Durant, who turns 31 in September, finished the postseason averaging 32.3 points per game on 51% shooting from the field, 44% shooting from 3-point range and 90% shooting from the free throw line. He’s the first player in NBA history to average 30 points per game on 50-40-90 shooting in a single postseason (minimum five games).
The second overall pick in the 2007 draft, Durant spent his first nine NBA seasons with Seattle/Oklahoma City, then signed with the Warriors in 2016 to give them a superteam that included fellow All-Stars Stephen Curry, Klay Thompson and Draymond Green.
Durant helped lead Golden State to NBA titles in 2017 and ’18, winning Finals MVP both times. He’s a 10-time All-Star (and was named All-Star Game MVP in 2012 and ’19) and six-time first-team All-NBA honoree, and he also won Rookie of the Year in 2007-08 and league MVP in 2013-14. He has led the NBA in scoring four times, and his current 27 points per game average ranks sixth all time.
Durant is one of five players to win at least one Rookie of the Year, MVP, Finals MVP, All-Star Game MVP and scoring title, joining LeBron James, Shaquille O’Neal, Michael Jordan and Wilt Chamberlain.
A year ago, it seemed as though Irving would be in Boston for the long term.
In a season-ticket holder meeting in October, he declared: “If you’ll have me, I’ll re-sign.” Around the same time, he made a commercial with his father, Drederick, inside an empty TD Garden, and spoke of ensuring no one else ever would wear No. 11 for the Celtics.
|2016-17||Isaiah Thomas||Traded to CLE|
|1947-48||Ed Sadowski||Traded to GSW|
|— Elias Sports Bureau|
After a disappointing season for the Celtics, however, things are much different now. Individually, Irving had one of the best seasons of his career, and was a deserving second-team All-NBA selection. Boston, however, was not nearly as good as the lofty preseason expectations for the franchise, and flamed out in five games in the second round of the playoffs against the Milwaukee Bucks — with Irving going a combined 21-for-65 in the final three games of that series (all losses).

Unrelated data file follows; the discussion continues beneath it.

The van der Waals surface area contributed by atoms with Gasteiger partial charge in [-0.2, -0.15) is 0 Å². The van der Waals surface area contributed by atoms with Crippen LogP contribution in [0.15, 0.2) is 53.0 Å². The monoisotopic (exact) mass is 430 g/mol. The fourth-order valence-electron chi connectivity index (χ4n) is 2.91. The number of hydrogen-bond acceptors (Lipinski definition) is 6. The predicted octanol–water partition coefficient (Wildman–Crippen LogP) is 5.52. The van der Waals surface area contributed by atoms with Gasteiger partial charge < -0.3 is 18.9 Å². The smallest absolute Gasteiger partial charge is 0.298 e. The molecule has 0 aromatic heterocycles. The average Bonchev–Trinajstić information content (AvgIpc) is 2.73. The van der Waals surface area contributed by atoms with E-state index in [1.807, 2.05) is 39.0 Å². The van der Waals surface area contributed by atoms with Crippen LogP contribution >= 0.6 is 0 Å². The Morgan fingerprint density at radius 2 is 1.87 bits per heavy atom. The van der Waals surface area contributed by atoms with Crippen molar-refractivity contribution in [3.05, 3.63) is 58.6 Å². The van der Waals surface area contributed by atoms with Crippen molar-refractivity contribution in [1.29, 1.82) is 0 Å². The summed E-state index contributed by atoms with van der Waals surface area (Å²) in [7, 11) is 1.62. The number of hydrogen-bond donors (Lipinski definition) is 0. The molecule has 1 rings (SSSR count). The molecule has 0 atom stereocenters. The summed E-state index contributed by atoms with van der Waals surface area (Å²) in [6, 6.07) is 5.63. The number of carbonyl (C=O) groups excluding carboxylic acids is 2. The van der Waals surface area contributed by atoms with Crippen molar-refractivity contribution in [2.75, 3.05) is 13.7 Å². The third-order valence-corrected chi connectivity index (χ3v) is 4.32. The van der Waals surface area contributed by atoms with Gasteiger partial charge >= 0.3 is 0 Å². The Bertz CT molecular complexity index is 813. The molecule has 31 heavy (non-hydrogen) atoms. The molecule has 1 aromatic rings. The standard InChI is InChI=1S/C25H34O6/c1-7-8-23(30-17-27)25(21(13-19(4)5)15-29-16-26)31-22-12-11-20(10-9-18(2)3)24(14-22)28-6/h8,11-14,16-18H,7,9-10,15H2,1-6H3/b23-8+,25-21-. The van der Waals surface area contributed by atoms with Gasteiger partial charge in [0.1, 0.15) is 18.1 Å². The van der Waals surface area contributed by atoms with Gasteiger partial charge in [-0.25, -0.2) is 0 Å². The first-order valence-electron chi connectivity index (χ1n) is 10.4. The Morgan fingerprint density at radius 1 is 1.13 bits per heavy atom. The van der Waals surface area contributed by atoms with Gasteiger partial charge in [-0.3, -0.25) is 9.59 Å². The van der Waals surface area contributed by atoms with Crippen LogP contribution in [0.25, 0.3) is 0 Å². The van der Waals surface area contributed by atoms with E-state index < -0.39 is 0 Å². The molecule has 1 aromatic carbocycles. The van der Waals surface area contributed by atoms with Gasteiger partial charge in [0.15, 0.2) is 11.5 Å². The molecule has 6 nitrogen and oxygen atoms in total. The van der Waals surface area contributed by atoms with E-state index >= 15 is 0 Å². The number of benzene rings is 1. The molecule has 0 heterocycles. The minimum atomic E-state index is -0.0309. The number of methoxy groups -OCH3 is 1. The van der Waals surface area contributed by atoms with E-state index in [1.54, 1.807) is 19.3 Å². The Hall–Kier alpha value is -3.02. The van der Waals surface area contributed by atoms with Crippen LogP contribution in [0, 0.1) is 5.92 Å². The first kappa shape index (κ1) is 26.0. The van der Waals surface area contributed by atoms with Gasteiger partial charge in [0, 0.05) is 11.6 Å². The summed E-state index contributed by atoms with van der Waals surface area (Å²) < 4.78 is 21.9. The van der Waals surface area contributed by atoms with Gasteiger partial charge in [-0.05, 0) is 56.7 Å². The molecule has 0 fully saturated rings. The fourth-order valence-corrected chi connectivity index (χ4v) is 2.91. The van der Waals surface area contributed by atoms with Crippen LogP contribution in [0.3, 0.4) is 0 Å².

Along the way, he got into repeated public back-and-forths with the team’s younger players, and also announced after a victory over the Raptors in January that he’d made up with James — a relationship that wasn’t in a good place when Irving requested a trade away from the Cleveland Cavaliers in 2017. And his free agency officially became a hot-button topic Feb. 1 at Madison Square Garden when he announced, “Ask me July 1,” when asked whether he’d stay in Boston, later adding, “I don’t owe anybody s—.”
In 67 games last season for Boston, Irving, 27, averaged 23.8 points, along with career highs of 5.0 rebounds and 6.9 assists.
After 10 seasons with the Clippers, Jordan signed a one-year, $22.9 million deal with the Dallas Mavericks last offseason. The center made 50 starts for Dallas, averaging 11.0 points and 13.7 rebounds before being dealt to the Knicks in late January as part of the Kristaps Porzingis blockbuster.
New York convinced Jordan not to seek a buyout after the trade, hoping he could mentor some of the team’s younger big men, notably Mitchell Robinson. Jordan saw his playing time dwindle as the Knicks went with younger lineups, and he was a DNP-coach’s decision in the team’s final seven games.
Jordan, who turns 31 on July 21, acknowledged it was “strange” not to be a regular but called the decision mutual. And while New York endured another playoff-less season, going a league-worst 17-65, the unrestricted free agent said he liked the franchise’s direction.
“I love it here,” Jordan told the New York Post late in the season. “I love what [first-year coach David Fizdale] is doing here. Obviously there’s a lot of things that these guys want to do to get better, to better the organization. We’ll see what happens.”
An 11-year veteran and three-time All-NBA player, Jordan holds career averages of 9.6 points, 10.9 rebounds and 1.6 blocks. His 66.9 field goal percentage ranks first in the NBA among active players.
ESPN’s Bobby Marks and Tim Bontemps contributed to this report.